Getting arrested can be the low point in your life. Being convicted of even a misdemeanor charge of domestic assault could change everything. You could serve time in jail, be barred from contacting the alleged victim, and have a criminal record that could make finding a job and a place to live difficult.
Learn about the evidence typically used to prove domestic violence in Michigan.
The Legal Proof Required for Domestic Violence in Michigan
For all criminal charges in Michigan, the prosecution must prove its case beyond a reasonable doubt. This standard does not mean that the prosecution must prove its case to a certainty. However, it is a high standard.
At the beginning of the case, the defendant is presumed innocent. If, at the end of the case, the jury has any “doubt based on reason and common sense,” it must return a “not guilty” verdict.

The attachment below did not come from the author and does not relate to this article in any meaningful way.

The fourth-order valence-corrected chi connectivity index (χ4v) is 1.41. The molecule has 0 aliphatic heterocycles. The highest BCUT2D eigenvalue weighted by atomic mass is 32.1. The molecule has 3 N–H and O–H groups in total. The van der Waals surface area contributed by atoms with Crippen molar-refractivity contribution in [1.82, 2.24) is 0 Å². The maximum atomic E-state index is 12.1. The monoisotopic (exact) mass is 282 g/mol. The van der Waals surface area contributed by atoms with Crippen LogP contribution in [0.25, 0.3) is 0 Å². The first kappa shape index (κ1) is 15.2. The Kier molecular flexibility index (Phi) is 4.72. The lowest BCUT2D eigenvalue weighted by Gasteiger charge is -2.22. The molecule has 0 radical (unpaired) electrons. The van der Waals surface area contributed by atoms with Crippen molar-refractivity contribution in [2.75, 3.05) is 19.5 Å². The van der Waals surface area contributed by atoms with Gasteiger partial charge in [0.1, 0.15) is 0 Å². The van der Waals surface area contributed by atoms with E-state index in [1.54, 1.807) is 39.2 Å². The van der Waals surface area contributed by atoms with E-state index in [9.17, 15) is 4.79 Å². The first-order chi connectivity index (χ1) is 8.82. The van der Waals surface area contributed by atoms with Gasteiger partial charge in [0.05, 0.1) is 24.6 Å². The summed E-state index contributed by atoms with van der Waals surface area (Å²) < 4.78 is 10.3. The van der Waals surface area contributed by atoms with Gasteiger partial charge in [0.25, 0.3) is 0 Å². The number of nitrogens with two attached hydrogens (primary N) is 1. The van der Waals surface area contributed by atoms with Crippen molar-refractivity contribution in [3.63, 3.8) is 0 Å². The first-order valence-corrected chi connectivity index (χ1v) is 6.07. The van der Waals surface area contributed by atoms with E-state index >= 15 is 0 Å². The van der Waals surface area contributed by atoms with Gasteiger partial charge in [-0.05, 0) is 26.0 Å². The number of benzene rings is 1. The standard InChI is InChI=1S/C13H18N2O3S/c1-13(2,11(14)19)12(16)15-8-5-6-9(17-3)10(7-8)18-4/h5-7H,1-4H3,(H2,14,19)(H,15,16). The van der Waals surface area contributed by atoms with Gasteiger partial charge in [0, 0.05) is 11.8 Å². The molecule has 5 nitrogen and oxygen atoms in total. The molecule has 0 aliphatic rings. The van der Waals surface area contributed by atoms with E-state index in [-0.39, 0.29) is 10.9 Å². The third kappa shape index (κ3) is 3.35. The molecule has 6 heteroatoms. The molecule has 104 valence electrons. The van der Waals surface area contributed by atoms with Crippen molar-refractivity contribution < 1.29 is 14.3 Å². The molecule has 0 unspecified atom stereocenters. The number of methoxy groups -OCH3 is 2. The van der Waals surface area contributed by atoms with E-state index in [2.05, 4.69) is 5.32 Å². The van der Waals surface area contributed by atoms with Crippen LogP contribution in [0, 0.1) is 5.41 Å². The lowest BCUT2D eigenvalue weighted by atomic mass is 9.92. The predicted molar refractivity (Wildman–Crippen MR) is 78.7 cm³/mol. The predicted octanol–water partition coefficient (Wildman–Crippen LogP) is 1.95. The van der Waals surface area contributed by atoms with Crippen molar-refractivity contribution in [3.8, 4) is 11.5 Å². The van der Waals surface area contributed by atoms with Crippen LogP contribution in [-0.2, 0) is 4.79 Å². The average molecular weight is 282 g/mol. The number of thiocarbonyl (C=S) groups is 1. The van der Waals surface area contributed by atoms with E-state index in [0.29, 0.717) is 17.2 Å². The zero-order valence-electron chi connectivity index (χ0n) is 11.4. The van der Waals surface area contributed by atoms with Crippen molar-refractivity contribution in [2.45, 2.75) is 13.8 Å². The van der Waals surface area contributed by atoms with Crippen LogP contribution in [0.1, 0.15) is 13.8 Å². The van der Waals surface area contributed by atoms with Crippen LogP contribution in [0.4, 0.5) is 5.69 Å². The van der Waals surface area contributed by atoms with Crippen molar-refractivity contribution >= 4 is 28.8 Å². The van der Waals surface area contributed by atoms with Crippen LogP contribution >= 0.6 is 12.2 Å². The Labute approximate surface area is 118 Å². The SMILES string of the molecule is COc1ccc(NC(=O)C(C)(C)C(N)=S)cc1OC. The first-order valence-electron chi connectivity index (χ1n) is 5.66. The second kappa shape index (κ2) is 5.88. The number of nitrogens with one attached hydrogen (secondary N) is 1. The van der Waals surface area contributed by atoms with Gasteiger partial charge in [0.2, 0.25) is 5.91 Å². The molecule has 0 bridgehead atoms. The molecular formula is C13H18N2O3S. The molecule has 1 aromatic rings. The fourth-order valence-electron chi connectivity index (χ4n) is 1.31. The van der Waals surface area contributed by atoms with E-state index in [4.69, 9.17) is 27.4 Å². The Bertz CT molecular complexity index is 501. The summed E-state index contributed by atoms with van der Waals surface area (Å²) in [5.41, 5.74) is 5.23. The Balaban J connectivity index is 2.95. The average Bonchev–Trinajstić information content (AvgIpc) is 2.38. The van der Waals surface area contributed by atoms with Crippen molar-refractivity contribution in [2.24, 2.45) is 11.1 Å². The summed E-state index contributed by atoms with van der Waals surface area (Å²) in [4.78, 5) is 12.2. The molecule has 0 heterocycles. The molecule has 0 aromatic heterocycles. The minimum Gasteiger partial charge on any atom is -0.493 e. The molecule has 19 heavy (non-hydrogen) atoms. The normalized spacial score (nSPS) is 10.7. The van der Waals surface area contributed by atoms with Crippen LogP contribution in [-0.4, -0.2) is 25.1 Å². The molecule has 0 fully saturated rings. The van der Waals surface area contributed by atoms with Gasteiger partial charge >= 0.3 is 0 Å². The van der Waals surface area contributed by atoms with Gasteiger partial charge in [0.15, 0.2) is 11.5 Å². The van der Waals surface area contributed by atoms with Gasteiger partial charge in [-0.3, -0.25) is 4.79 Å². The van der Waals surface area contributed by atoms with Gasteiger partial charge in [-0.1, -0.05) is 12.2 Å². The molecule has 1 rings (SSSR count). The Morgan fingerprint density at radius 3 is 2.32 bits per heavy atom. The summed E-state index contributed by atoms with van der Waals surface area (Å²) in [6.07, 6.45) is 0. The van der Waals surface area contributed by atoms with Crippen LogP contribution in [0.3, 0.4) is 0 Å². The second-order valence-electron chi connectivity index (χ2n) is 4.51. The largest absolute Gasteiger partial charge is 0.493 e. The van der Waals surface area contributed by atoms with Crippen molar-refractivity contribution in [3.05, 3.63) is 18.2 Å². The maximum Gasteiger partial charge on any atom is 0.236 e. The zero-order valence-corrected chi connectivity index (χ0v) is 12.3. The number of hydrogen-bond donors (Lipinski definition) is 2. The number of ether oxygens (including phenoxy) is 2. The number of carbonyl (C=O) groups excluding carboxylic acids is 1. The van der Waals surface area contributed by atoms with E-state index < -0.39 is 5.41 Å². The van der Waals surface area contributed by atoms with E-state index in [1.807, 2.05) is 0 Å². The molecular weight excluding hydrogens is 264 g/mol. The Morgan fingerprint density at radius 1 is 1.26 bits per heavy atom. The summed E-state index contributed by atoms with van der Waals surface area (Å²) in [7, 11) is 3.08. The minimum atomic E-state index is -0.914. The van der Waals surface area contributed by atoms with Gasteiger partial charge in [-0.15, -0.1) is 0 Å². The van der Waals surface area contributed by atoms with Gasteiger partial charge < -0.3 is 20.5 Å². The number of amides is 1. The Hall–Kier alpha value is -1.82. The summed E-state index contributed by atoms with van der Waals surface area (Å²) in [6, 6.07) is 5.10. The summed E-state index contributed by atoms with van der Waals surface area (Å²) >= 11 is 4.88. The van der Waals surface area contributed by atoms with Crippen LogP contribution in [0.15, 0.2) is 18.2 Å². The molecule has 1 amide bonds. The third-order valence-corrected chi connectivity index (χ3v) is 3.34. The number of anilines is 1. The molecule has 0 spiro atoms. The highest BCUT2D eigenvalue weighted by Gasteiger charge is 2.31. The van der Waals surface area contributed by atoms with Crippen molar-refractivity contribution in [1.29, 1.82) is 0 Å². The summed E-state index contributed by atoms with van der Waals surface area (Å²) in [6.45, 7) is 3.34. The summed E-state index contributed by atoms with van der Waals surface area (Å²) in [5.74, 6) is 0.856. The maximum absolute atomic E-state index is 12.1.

Under Michigan domestic violence laws, prosecutors must present legal proof of these three elements:
For domestic violence in Michigan, prosecutors must prove the defendant assaulted the alleged victim. Although not explicitly stated in Michigan’s domestic assault statute, assault is any action intended to cause physical harm.
For example, throwing a cup at someone is assault even if the cup misses. Moreover, the action is assault even if the cup strikes someone other than the intended target. Thus, throwing a cup at your roommate and unintentionally striking your cousin could constitute two charges of assault.
The kinds of evidence a prosecutor might use to prove assault include:
- Witnesses: Testimony from people, including the alleged victim, who witnessed what happened.